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The Daily Texan

Official newspaper of The University of Texas at Austin

The Daily Texan

Official newspaper of The University of Texas at Austin

The Daily Texan

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October 4, 2022

Matt and Kim fall flat with bland, repetitive new album, ‘New Glow’

Matt and Kim, a Brooklyn-based indie-pop duo, released their latest album, New Glow, on April 7. In their fifth LP, the pair experiments with additional EDM and hip-hop elements that add to their signature high-energy dance music, but the resulting blend feels like less than the sum of its ingredients.

On New Glow, Matt and Kim scrub the production squeaky-clean, creating a synthetic feel to the songs. There’s little variation between tracks, with one quirky dance beat drifting right into the next. The sugar rush of Matt and Kim’s signature dance music quickly fizzles out because of the repetition.

Matt and Kim attempt to shake up their usual keyboard and lo-fi drum combo, adding horns to the opening number, “Hey Now,” and swapping out the traditional piano sound for funky synths on some tracks, such as “Killin’ Me.” 

Underneath the new production elements, though, the music remains defined by the simple melodies and cutesy delivery that made the band successful.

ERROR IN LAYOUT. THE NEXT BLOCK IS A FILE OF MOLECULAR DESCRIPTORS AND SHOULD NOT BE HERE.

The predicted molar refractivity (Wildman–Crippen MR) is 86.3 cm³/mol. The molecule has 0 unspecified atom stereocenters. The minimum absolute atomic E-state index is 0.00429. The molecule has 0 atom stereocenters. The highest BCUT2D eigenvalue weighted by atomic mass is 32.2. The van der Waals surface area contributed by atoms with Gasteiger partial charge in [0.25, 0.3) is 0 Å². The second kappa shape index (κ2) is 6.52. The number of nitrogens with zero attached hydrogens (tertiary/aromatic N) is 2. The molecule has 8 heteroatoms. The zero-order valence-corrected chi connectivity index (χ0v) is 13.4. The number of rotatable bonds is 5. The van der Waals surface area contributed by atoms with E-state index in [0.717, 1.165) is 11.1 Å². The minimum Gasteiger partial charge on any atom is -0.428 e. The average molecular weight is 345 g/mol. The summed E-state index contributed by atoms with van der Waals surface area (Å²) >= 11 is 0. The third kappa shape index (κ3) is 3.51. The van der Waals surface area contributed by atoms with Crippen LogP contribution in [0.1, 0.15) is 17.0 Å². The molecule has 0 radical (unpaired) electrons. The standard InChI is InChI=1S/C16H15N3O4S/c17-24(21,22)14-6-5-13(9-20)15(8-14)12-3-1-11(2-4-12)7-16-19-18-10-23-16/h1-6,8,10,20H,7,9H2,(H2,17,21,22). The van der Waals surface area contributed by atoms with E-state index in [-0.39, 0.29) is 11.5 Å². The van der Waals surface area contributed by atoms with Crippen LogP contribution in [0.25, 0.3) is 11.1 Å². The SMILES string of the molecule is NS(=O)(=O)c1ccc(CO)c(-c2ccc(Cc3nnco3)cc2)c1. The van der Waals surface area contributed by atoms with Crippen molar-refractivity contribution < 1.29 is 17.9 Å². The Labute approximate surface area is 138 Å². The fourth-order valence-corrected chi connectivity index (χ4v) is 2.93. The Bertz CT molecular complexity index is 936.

New Glow offers the occasional shot of energetic dance music. The bumping, grinding beat of “Hoodie On” stands out among the album’s more generic tracks. Enthusiastic songs, such as “Make a Mess” and “Stirred Up,” channel Matt and Kim at their lively, irreverent best, but these songs are the exception. Much of New Glow sounds as if it were written on autopilot.

Matt and Kim’s music has always been proudly immature. They’re more interested in putting out upbeat music than introspection. Their resistance to pretension can be refreshing in a music scene filled indie groups bent on becoming this generation’s Morrissey. But New Glow lacks Matt and Kim’s original exuberant bounce and joy.

The lyrics have never been the point of Matt and Kim’s music, but New Glow’s rhymes feel particularly phoned-in. Lines such as “live every day like it’s your first” and “we don’t want to go home” fill verses that sound as if they were designed to be pasted over inspirational stock photos.

The duo attempts to switch up the pace with the album’s closing track, “I See Ya.” They address their personal relationships with friends and family in the uncharacteristically slow, emotional song. But, following the previous nine tracks, “I See Ya” sounds like an afterthought rather than a new direction for the band.

Matt and Kim tend to focus on live performances  and fill their shows with improvisation and raunchy stage antics. They spent much of the nearly three-year gap between their last album, Lightning, and New Glow on tour. Matt and Kim’s upcoming show next Thursday at Stubb’s BBQ will likely be memorable. 

Despite New Glow’s generic sound and repetitive tracks, the cheerful lyrics and strong beats of the album will be sure to please a crowd. Matt and Kim’s commitment to putting out energetic, danceable music is admirable. But as a stand-alone listening experience, New Glow lacks depth.

Artist: Matt and Kim

Tracks: 10

Rating: 5/10

What: Matt and Kim concert

When: April 23

Where: Stubb’s BBQ

Admission: $25


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Matt and Kim fall flat with bland, repetitive new album, ‘New Glow’